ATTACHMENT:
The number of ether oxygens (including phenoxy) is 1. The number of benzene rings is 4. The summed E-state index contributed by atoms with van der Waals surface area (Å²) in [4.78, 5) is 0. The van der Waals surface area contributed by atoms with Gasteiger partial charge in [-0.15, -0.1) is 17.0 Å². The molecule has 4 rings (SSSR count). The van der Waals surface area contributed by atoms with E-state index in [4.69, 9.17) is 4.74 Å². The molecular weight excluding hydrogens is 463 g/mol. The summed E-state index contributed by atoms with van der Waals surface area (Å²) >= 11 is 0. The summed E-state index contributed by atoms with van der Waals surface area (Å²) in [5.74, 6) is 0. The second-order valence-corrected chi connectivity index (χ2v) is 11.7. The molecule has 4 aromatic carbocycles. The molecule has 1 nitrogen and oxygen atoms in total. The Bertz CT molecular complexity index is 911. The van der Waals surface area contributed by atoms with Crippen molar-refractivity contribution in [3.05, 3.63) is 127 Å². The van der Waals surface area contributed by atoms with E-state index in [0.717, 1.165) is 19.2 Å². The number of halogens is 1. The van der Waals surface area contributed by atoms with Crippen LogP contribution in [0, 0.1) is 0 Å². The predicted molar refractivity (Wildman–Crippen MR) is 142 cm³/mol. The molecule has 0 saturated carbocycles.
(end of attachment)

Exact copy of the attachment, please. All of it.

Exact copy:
The number of ether oxygens (including phenoxy) is 1. The number of benzene rings is 4. The summed E-state index contributed by atoms with van der Waals surface area (Å²) in [4.78, 5) is 0. The van der Waals surface area contributed by atoms with Gasteiger partial charge in [-0.15, -0.1) is 17.0 Å². The molecule has 4 rings (SSSR count). The van der Waals surface area contributed by atoms with E-state index in [4.69, 9.17) is 4.74 Å². The molecular weight excluding hydrogens is 463 g/mol. The summed E-state index contributed by atoms with van der Waals surface area (Å²) >= 11 is 0. The summed E-state index contributed by atoms with van der Waals surface area (Å²) in [5.74, 6) is 0. The second-order valence-corrected chi connectivity index (χ2v) is 11.7. The molecule has 4 aromatic carbocycles. The molecule has 1 nitrogen and oxygen atoms in total. The Bertz CT molecular complexity index is 911. The van der Waals surface area contributed by atoms with Crippen molar-refractivity contribution in [3.05, 3.63) is 127 Å². The van der Waals surface area contributed by atoms with E-state index in [0.717, 1.165) is 19.2 Å². The number of halogens is 1. The van der Waals surface area contributed by atoms with Crippen LogP contribution in [0, 0.1) is 0 Å². The predicted molar refractivity (Wildman–Crippen MR) is 142 cm³/mol. The molecule has 0 saturated carbocycles.